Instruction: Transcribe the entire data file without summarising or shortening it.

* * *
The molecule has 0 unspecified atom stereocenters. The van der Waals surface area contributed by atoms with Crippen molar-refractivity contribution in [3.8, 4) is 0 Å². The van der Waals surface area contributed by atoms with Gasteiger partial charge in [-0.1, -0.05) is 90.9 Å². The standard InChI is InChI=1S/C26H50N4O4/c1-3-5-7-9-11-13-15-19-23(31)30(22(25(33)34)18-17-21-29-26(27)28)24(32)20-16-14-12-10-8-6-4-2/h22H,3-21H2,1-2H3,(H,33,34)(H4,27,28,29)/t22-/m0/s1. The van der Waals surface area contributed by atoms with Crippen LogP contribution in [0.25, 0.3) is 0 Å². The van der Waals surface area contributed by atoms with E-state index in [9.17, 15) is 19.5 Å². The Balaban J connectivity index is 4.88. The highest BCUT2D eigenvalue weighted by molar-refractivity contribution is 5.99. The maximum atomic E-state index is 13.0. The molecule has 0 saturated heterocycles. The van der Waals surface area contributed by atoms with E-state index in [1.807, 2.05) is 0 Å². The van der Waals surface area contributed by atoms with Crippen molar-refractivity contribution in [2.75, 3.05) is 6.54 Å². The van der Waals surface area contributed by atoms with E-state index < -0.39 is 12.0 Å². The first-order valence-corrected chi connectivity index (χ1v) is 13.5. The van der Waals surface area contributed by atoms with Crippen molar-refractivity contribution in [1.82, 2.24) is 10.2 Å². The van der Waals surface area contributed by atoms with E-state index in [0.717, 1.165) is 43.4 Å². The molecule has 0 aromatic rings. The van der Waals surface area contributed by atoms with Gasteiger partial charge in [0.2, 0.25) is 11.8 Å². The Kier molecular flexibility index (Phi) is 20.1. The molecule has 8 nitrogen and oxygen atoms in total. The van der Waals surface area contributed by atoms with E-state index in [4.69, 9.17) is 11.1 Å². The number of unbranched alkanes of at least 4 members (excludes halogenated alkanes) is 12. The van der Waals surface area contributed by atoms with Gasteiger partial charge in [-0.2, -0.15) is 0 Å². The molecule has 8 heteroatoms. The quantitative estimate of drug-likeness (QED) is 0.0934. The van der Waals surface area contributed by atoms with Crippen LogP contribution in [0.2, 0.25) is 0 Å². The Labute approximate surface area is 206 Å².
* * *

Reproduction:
The molecule has 0 unspecified atom stereocenters. The van der Waals surface area contributed by atoms with Crippen molar-refractivity contribution in [3.8, 4) is 0 Å². The van der Waals surface area contributed by atoms with Gasteiger partial charge in [-0.1, -0.05) is 90.9 Å². The standard InChI is InChI=1S/C26H50N4O4/c1-3-5-7-9-11-13-15-19-23(31)30(22(25(33)34)18-17-21-29-26(27)28)24(32)20-16-14-12-10-8-6-4-2/h22H,3-21H2,1-2H3,(H,33,34)(H4,27,28,29)/t22-/m0/s1. The van der Waals surface area contributed by atoms with Crippen LogP contribution in [0.25, 0.3) is 0 Å². The van der Waals surface area contributed by atoms with E-state index in [9.17, 15) is 19.5 Å². The Balaban J connectivity index is 4.88. The highest BCUT2D eigenvalue weighted by molar-refractivity contribution is 5.99. The maximum atomic E-state index is 13.0. The molecule has 0 saturated heterocycles. The van der Waals surface area contributed by atoms with E-state index in [1.807, 2.05) is 0 Å². The van der Waals surface area contributed by atoms with Crippen molar-refractivity contribution in [2.75, 3.05) is 6.54 Å². The van der Waals surface area contributed by atoms with E-state index < -0.39 is 12.0 Å². The first-order valence-corrected chi connectivity index (χ1v) is 13.5. The van der Waals surface area contributed by atoms with Crippen molar-refractivity contribution in [1.82, 2.24) is 10.2 Å². The van der Waals surface area contributed by atoms with E-state index in [0.717, 1.165) is 43.4 Å². The molecule has 0 aromatic rings. The van der Waals surface area contributed by atoms with Gasteiger partial charge in [0.2, 0.25) is 11.8 Å². The Kier molecular flexibility index (Phi) is 20.1. The molecule has 8 nitrogen and oxygen atoms in total. The van der Waals surface area contributed by atoms with E-state index in [4.69, 9.17) is 11.1 Å². The number of unbranched alkanes of at least 4 members (excludes halogenated alkanes) is 12. The van der Waals surface area contributed by atoms with Gasteiger partial charge in [-0.2, -0.15) is 0 Å². The molecule has 8 heteroatoms. The quantitative estimate of drug-likeness (QED) is 0.0934. The van der Waals surface area contributed by atoms with Crippen LogP contribution in [0.2, 0.25) is 0 Å². The Labute approximate surface area is 206 Å².